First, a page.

Watching Friday’s news reports as the tributes rolled in upon the death (at age 91) of Stan Chambers, legendary newsman at KTLA television.
Mr. Chambers was there at the beginning of television in 1947 and continued working at KTLA until his retirement in 2010. Now the most popular morning news station in Los Angeles, KTLA was family to him and appears to have stayed that way over more than six decades for their many employees, including the office and production staff, reporters, photographers and anchors.
It made me think about how many families or communities we each belong to, especially when we might fear we belong nowhere.
Biological or adopted family
Most of us were born into a family with parents, siblings, cousins, aunts and uncles. We usually commit ourselves to each other’s well-being but not always. Some were not even born into loving homes. A baby may be born to a woman living on the streets or close to them. Such children might end up being abandoned or raised in terrible situations of neglect and abuse, until the police or Child Protective Services can step in.
When we marry, we get an automatic new family for better or worse. They may or may not welcome us or treat us well. Much depends on their own past experiences and education (or its lack), because they often don’t know how to treat “strangers” appearing in their midst or fear their little bit of authority is threatened. Kindness can be alien to them. And heaven forbid the new child-in-law should criticize any of the bizarre behaviors of the motley crew! In the very best of circumstances, mothers-in-law are better than any birth mother ever was, but relationships can be a minefield to step through.
Sometimes people feel accepted at work almost immediately. For others, it may take some time, especially if they’re shy or different in some way. On a good team, you don’t mind staying in touch after hours but in many cases, the reality is you don’t want to see them again until you have to. You need a complete change of pace for your own time. I always think “Could I stand to be sequestered with these people on a jury?” If it’s Yes, you’ve likely got a good team, even when you disagree.
If your social life is lacking, get involved in something worthwhile. Attend Neighborhood Watch meetings, volunteer for the Neighborhood Council (heads up: this can get tiresome, petty, and boring, but people are needed). Volunteer at your child’s school, whether it’s in the library or the PTA. Help out at your local animal rescue organization, maybe even fostering pets till permanent homes are found. Check to see if your community has a Facebook page and pay attention to what’s happening all around you.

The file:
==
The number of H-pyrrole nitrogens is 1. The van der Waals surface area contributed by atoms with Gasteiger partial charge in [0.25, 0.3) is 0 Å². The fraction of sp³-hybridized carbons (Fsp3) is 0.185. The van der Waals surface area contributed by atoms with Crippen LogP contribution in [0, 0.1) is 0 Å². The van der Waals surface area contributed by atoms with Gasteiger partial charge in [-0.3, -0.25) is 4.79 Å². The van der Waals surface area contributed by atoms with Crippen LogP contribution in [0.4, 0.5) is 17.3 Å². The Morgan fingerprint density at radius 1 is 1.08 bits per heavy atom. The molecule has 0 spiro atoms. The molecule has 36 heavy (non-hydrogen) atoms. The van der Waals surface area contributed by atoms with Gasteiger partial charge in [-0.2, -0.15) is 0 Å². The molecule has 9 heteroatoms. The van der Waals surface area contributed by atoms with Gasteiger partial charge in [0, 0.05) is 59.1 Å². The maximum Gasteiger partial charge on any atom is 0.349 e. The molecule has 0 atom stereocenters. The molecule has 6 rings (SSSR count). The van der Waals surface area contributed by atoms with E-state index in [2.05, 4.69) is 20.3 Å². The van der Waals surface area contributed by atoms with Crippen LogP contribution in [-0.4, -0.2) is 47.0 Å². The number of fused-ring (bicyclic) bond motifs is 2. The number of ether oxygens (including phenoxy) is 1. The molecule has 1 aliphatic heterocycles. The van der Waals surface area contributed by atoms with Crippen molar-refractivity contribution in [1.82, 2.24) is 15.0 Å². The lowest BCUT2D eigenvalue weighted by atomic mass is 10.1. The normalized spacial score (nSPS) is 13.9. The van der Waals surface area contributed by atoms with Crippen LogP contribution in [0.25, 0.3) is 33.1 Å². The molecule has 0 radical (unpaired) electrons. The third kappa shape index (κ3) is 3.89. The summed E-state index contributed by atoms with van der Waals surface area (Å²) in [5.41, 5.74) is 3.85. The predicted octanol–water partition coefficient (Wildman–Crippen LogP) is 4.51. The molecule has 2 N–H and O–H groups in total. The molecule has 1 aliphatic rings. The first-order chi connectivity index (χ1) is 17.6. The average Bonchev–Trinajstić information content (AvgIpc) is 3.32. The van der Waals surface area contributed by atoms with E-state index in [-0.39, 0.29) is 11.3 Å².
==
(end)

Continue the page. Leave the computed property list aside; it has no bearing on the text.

One of the best ways to meet decent, hardworking people is to find a church or other religious group you’re comfortable with. There’s always something going on and if there isn’t, move away or find a different group that is doing interesting things. There can be Bible study groups, book clubs, sewing groups, youth activities, Young Adult dances and trips, Seniors’ dinners, choir practices, family movie nights, projects to help the needy, genealogy and quilting (all forming families within a family). Our congregation has an informal group of roughly middle-aged guys who enjoy the thrill of riding bicycles fast and trying to avoid crashing while on them.
Many people have activities where they can mingle with kindred spirits to remove feelings of isolation. It can be model railroading, tennis, scuba, surfing, snowboarding, photography or gardening. Others may have a child with special needs and seek out support groups to share their concerns and receive understanding. Yet more are caring for a very sick older relative and desperately need respite along with the support of others in the same situation. Many are students at the high school, community college or university level where they can join clubs.
We Need to Belong
Human beings need to belong. So many are shunned during their school years, leaving deep emotional wounds. Even when those wounds heal, scars remain. We need to know and feel that we are still wanted in the world, decades after the welcoming baby showers on our behalf: Are we loved in our culture, regardless of background? Are we accepted in our country, regardless of national origins? Do we feel safe and respected in our communities? Does at least one of our families/communities pull together and help us when hard times hit? Do we reach out to others when we can?
True health and happiness depend on knowing we are part of something bigger than ourselves, that our existence is not just tolerated.